Tony-SheppardAn Interview with Tony Sheppard

Conducted Sept 2009

Q. The photograph, with the ancient typewriter and the candle, suggests that you conform to the popular notion that writers work in garrets. (Tony laughs)

A. Like Handel, when producing the Messiah. Yes, but seriously: I live in a first-floor flat, which has a terrific view from a wide bay window. Perfect for looking at the dark mysterious world outside when, having woken in the middle of the night with what happens next clear in my mind, I needed to write.

Q. You say you had the sudden urge to write a novel. Can you expand on that?

A. Sure. After the July 2005 London bombings, I wandered about in a daze like most people seemed to be doing; then, on the Sunday morning, I felt that I had to go to church. The church was packed, and people seemed to be aware of other people around them, which I thought was unusual in modern society:  The atmosphere was hot and thick, and testy, as if the congregation were holding their breath in defiant anticipation. During the service, the preacher did not mention the atrocity directly; he just asked the congregation to remember the families of the dead in their prayers. Later, when a long queue formed after the communion rail became full, I became convinced, not only that ordinary people in this country would never allow terrorists to win, but that they would queue to give their lives to prevent it, if necessary: As I left the church, sunshine burst through the clouds and I had a strong urge to write a novel extolling Christian virtues; Twelve months later,‘Splinters’ was published.

Q. You assure me that the characters and the extraordinary situations are true to life, but some of it must be based on your experiences. And what inspired you to write Splinters?

A. I have either known all the characters in Splinters, or read about them; as in ‘Pythagoras’ the druid, who believed that Man’s soul transmigrates into other things at the point of death. But there is a little of me in all of them, I guess. What inspired me to write Splinters? Frustration.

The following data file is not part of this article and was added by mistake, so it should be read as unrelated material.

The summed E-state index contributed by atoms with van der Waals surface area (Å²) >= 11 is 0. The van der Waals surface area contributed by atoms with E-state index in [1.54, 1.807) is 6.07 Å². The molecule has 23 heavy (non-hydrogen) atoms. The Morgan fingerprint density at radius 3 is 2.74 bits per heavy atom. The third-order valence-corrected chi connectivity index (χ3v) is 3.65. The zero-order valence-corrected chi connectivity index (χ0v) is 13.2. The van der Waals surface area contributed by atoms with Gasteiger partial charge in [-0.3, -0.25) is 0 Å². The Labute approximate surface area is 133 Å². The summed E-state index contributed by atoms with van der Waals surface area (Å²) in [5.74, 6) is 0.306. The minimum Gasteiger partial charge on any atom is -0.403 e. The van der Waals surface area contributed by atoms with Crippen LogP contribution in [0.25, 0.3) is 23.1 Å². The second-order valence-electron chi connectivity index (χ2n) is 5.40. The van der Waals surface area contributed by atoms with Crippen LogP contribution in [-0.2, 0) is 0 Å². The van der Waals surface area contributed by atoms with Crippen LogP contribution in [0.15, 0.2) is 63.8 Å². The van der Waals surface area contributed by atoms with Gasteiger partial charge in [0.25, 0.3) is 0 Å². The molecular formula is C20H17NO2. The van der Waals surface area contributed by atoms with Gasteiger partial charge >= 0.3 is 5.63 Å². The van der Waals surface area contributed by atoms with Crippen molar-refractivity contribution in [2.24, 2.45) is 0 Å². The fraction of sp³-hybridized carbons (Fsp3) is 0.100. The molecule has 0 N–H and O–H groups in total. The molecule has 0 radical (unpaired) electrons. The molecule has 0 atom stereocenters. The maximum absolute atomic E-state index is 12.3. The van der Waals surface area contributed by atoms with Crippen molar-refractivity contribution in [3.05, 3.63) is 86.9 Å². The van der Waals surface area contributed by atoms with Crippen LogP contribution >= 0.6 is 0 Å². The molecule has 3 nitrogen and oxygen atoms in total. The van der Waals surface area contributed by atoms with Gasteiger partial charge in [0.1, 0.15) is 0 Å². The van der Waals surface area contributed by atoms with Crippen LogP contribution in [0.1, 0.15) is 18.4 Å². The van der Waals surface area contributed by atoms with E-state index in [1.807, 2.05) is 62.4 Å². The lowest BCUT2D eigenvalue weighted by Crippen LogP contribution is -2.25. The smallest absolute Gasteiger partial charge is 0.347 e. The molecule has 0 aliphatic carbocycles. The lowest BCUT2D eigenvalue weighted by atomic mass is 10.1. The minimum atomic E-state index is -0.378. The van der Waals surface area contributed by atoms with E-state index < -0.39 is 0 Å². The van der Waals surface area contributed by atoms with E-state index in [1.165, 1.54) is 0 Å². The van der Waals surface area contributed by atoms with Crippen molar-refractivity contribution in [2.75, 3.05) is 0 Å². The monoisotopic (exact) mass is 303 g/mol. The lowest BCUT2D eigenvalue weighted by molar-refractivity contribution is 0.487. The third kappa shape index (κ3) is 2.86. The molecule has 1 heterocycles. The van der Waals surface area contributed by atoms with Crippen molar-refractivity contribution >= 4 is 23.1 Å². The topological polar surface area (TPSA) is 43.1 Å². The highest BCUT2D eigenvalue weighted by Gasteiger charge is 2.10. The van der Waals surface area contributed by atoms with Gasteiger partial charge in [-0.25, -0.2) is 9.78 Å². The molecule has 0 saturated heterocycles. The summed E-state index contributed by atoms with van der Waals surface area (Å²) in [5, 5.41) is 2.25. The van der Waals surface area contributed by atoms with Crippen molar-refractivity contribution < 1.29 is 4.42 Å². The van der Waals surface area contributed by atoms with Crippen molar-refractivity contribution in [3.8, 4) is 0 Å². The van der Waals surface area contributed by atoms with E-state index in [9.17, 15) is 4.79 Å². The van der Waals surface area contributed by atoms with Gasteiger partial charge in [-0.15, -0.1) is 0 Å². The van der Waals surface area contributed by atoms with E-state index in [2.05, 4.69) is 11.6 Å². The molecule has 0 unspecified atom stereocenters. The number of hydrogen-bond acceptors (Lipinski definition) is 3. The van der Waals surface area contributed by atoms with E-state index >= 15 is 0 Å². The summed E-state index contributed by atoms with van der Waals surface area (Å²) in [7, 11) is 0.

Q. Because you’d retired and needed something to do?

A. No. Frustration, both with society, which I feel has descended in to secularity, and myself who did not turn out to be the perfect husband and father I wanted to be. An underlying theme in Splinters is that there are consequences for selfish living: Consequences that may come back to haunt one later in life.

Q. Splinters is full of emotion, complex relationships and characters. The picture of Esther, your main character on the Home Page of your website: Why can’t we see her face?

A. Hmm. People are complex characters. Esther? I decided to let the reader imagine what she looks like because she represents potential. The forces in the splinters inhabiting her represent the opposite ways a woman’s conscience pulls her in every decision she makes. Esther, like every woman, grows up full of hopes and dreams, but vulnerable and totally unaware of the setbacks she is bound to face in life. More than that, though, Esther represents the sort of woman I think society clearly needs. Mothers shape our children’s lives and attitudes in ways no legislation can.

Q. What’s the significance of the great oak tree, and the splinters? The fantasy element.

A. Metaphors: The tree represents life in general, the splinters outside influences, or temptations, and the souls the inner self we debate with when making decisions. ‘The curse of our clay’, is how Lord Byron described selfishness, I think.

Q. Why donate a portion of the profits to J.M.A.?

A. Some children don’t get the chance in life they deserve. J.M.A, does a great job of helping give them a good start.